Thursday, 2 November 2017

Future Sociology – PhD at York (2)

Daniel Robins on Necro-Waste
I am just approaching the end of my first year as a Sociology PhD student here at York. I have two fantastic supervisors: Ruth Penfold-Mounce and David Beer, whom I have been working closely with to develop my project on necro-waste. I did not start with the concept; it just found me about two months in. It affirmed to me that a PhD is always in progress, always amenable to change.
My research focuses on this idea of necro-waste, which is essentially the analogy of corpse parts as waste. By drawing on theories of value, I am exploring the value attached to and generated out of necro-waste as it passes through the UK Death Industry. It’s highlighted at three stages.  The first of these is the gatekeeping stage. This is where the necro-waste is prepared for disposal by the funeral director. Two methods of disposal are then explored; disposal through cremation and disposal through natural burial. This is because these produce two different types of waste; dry waste and wet waste. Each of these offers the opportunity for the necro-waste to be commemorated. As such, the third stage focuses on the artists that reuse cremated remains in these commemorative rituals. This stage also explores what becomes of the natural burial ground.
In the background, I have also been writing through some ideas. I recently published a piece for Discover Society, where I conceptualise Ian Brady’s remains as akin to radioactive waste, otherwise known as ‘toxic necro-waste’. The SATSU department here at York also provides PhD students with a lot of opportunities. I was able to extend these thoughts and write them on the SATSU Threshold blog. Each of these encouraged me to write an article on the Social Epistemology Review and Reply Collective, where I discuss toxic necro-waste further. I understand it as a concept that can be used to further extend the study of necro-waste.
Writing these has helped me as a PhD student in a couple of ways. First, as the PhD is always in progress, it’s helped me to develop some of the ideas in my thesis. Second, it’s provided content, along with my research, to discuss at conferences through both talks and networking with fellow death researchers. Last, it's helped build my confidence as an academic and develop my writing.
I am trying to treat my PhD as an apprenticeship and am actively seeking as many opportunities as I can. I am on the board of studies, and am working with other Sociology PhD students to develop this year’s York Sociology Postgraduate Conference on ‘embodiment’. I also teach two seminar classes on the first year undergraduate module ‘Introducing Social Psychology’, which I really enjoy. So, it’s been a busy, but excellent year.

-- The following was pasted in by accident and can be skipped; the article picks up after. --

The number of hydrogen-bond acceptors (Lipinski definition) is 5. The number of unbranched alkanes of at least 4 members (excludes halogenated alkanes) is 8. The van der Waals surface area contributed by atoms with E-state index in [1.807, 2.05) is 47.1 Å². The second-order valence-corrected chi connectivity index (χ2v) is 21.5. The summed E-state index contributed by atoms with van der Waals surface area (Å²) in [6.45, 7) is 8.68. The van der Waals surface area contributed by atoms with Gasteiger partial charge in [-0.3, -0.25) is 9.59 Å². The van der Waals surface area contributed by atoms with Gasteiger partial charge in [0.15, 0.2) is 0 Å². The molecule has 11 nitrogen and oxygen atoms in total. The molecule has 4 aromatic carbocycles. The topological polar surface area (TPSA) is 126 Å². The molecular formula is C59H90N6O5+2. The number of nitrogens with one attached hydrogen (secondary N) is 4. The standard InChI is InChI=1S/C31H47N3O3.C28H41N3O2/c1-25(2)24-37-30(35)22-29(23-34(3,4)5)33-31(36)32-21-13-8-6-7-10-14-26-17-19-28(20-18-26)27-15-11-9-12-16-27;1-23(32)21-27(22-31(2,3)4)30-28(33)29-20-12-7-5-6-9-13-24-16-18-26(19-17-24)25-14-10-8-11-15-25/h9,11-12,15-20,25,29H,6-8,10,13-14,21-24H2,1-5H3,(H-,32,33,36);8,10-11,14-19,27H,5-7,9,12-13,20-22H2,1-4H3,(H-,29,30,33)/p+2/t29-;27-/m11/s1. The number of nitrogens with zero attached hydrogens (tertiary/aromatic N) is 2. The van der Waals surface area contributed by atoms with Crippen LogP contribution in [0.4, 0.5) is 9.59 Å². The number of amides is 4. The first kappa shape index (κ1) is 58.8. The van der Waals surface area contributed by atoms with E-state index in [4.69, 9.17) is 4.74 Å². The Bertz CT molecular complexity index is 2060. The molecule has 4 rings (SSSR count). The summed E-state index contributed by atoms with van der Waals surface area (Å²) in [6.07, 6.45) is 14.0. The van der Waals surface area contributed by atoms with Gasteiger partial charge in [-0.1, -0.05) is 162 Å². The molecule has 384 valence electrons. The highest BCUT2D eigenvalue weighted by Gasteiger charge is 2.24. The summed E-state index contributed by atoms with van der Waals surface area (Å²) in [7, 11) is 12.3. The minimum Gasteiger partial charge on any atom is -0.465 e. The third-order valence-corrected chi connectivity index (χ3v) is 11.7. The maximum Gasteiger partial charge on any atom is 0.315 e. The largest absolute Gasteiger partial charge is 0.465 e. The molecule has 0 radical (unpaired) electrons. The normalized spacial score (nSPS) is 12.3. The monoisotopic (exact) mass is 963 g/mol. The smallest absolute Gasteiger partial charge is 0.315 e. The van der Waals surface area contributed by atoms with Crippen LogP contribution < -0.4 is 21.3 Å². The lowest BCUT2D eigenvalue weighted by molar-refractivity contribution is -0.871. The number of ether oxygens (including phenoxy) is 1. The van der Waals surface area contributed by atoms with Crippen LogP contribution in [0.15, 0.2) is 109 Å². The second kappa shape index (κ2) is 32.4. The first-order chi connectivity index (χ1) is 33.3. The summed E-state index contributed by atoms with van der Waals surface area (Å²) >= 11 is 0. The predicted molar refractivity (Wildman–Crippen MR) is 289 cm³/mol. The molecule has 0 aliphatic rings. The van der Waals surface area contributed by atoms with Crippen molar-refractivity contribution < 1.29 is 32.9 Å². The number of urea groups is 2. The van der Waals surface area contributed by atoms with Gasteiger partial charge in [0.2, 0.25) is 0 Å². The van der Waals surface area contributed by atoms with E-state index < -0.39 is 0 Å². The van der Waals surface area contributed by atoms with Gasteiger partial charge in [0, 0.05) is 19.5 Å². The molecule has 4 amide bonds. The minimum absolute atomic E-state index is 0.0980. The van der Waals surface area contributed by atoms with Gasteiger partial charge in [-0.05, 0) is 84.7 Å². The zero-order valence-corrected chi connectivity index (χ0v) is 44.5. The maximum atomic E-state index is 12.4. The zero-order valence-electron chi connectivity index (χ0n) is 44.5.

Wednesday, 25 October 2017

Future Sociology – PhD at York (1)

Bethany Robertson on Women in Farming

As a farmer's daughter I've always been interested in the position of women in agriculture which led to understanding the gender identities of women farming in Norfolk for my undergraduate dissertation. For my PhD studies, I'm widening the scope beyond Norfolk by making comparison to the Yorkshire region. Hopefully, this will help understand the experiences of women working in a variety of agricultural contexts including arable and livestock based. Growing up on a farm inspired me to pursue this research and offers a means of contributing to rural communities other than by working on my family’s farm.

My PhD research considers the diverse experiences of women in farming beyond the assumption of a ‘farmer’s wife’ by speaking to women who farm and are from a variety of backgrounds, ages and farm types. We tend to think of farmers under the rubric of the 'family farm' but I will learn about the experiences from new entrants or those who have entered the sector as a career change too. I hope to build up a picture of women’s involvement in farming land and livestock which challenges the stereotypical view and considers how the identity of farmers has changed. The rationale for my PhD research is summed up in a piece I wrote for The Conversation recently.

I’m in the second year of my PhD, and working on the most exciting but scary part of the process: fieldwork. In my case, this means literally getting out into the fields as I travel across Norfolk and Yorkshire to interview women who farm. It’s one of my favourite parts of sociological research; going out to listen to people’s stories. It’s especially important in terms of my PhD topic as part of my motivation is to make the social issues affecting rural communities heard in a university culture that seems to prioritise ‘the urban’.

On the days when I want a break from my PhD, I get involved with some of the other activities going on in the department to develop my related interest of human-animal relations. For example, I’ve recently spoken at Thresholds symposium and will be leading a reading group session about pet death soon. I’m also a seminar tutor for first year students which is not only a great experience in learning the mechanics of university teaching, but immerses me in areas of sociology which aren’t part of my PhD.

You can read more about my interests from the sociological snippets on my blog:

Narratives of Hope: Science, Theology and Environmental Public Policy (SATSU)

Date and time: Wednesday 10 April 2019, 1pm to 2pm Location: W/306, Wentworth College, Campus West, University of York ( Map ) Audie...